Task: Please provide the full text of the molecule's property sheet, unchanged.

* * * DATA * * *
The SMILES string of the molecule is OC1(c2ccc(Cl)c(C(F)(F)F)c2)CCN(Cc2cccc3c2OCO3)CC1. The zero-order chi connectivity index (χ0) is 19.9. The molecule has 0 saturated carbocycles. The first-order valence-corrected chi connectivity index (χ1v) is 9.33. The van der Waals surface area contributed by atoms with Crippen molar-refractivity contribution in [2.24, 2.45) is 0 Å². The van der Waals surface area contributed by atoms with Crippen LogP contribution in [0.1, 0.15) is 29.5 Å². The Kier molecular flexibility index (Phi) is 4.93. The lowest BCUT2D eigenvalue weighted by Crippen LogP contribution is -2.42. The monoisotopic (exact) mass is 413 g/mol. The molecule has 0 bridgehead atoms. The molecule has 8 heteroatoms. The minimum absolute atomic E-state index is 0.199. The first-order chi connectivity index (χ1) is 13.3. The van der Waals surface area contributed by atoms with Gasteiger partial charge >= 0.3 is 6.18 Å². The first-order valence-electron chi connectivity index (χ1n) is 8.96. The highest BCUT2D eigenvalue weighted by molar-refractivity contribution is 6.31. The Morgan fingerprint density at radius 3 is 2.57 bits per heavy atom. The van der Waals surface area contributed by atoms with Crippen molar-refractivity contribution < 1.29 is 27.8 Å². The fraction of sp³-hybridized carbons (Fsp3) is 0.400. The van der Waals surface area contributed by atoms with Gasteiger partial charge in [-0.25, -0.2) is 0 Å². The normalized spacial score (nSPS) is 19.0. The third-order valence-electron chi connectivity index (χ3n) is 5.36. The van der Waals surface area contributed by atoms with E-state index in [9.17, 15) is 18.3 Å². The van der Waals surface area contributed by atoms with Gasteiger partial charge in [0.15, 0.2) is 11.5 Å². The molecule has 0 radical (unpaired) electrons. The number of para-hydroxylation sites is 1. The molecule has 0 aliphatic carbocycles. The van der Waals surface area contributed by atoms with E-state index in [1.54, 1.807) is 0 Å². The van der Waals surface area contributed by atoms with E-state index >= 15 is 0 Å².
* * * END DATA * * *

The SMILES string of the molecule is OC1(c2ccc(Cl)c(C(F)(F)F)c2)CCN(Cc2cccc3c2OCO3)CC1. The zero-order chi connectivity index (χ0) is 19.9. The molecule has 0 saturated carbocycles. The first-order valence-corrected chi connectivity index (χ1v) is 9.33. The van der Waals surface area contributed by atoms with Crippen molar-refractivity contribution in [2.24, 2.45) is 0 Å². The van der Waals surface area contributed by atoms with Crippen LogP contribution in [0.1, 0.15) is 29.5 Å². The Kier molecular flexibility index (Phi) is 4.93. The lowest BCUT2D eigenvalue weighted by Crippen LogP contribution is -2.42. The monoisotopic (exact) mass is 413 g/mol. The molecule has 0 bridgehead atoms. The molecule has 8 heteroatoms. The minimum absolute atomic E-state index is 0.199. The first-order chi connectivity index (χ1) is 13.3. The van der Waals surface area contributed by atoms with Gasteiger partial charge >= 0.3 is 6.18 Å². The first-order valence-electron chi connectivity index (χ1n) is 8.96. The highest BCUT2D eigenvalue weighted by molar-refractivity contribution is 6.31. The Morgan fingerprint density at radius 3 is 2.57 bits per heavy atom. The van der Waals surface area contributed by atoms with Crippen molar-refractivity contribution < 1.29 is 27.8 Å². The fraction of sp³-hybridized carbons (Fsp3) is 0.400. The van der Waals surface area contributed by atoms with Gasteiger partial charge in [-0.25, -0.2) is 0 Å². The normalized spacial score (nSPS) is 19.0. The third-order valence-electron chi connectivity index (χ3n) is 5.36. The van der Waals surface area contributed by atoms with E-state index in [9.17, 15) is 18.3 Å². The van der Waals surface area contributed by atoms with Gasteiger partial charge in [0.15, 0.2) is 11.5 Å². The molecule has 0 radical (unpaired) electrons. The number of para-hydroxylation sites is 1. The molecule has 0 aliphatic carbocycles. The van der Waals surface area contributed by atoms with E-state index in [1.54, 1.807) is 0 Å². The van der Waals surface area contributed by atoms with E-state index >= 15 is 0 Å².